What I find more interesting among all of this is the evolution of the host in the same direction. In many parasitic infections, the immune response does not lead to complete parasite clearance, rather to a residual infection with minimum or no pathology yet still transmissibility.  Read et al. have argued in a Primer in PLoS Biology that this ‘tolerance’ is a type of immunity that can arise in the host-parasite co-evolution as an alternative to ‘resistance’ where complete of the pathogen clearance occurs. Firstly, complete clearance of the pathogen can be too costly compared to its control. Secondly, In the dynamic co-evolution of the host and the parasite, genes who confer tolerance against a pathogen could be favored to those who confer resistance. Evolution of tolerance does not harm or might even favor parasite existence since tolerant host are reservoirs of the parasites within the population. Therefore, they do not prompt counter-adaptation by the parasites.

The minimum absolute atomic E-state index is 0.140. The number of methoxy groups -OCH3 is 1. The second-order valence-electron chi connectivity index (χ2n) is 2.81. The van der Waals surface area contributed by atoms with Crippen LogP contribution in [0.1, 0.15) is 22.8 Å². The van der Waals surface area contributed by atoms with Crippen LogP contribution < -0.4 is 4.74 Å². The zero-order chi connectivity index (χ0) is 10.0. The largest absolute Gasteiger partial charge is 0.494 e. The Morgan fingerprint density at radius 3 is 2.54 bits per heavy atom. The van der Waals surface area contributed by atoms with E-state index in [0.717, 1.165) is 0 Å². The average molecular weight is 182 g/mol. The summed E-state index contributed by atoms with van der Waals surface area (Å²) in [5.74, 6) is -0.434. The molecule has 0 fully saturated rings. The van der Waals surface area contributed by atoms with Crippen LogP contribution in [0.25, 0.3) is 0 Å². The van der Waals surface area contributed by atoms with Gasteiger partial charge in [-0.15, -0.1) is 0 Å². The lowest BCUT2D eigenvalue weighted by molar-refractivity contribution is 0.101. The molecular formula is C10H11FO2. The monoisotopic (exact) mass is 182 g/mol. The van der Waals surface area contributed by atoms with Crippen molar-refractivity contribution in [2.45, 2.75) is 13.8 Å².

Sacks and Yazdanbakhsh conclude their comment by mentioning that these immune strategies should be taken into consideration when designing vaccines for parasitic diseases. They suggest that instead of trying to override this desire of the immune system for tolerance rather than resistance, vaccines could induce tolerance where minimal pathology is caused by a controlled persistence of the parasites. A classic example of a vaccination strategy in this line is Leishmanization wherein live Leishmania parasites used to be inoculated in soldiers or children in risk of infection and would confer immunity to further infections. With regard to development of immunological tolerance to leishmaniasis, not resistance, these types of vaccines need reconsideration.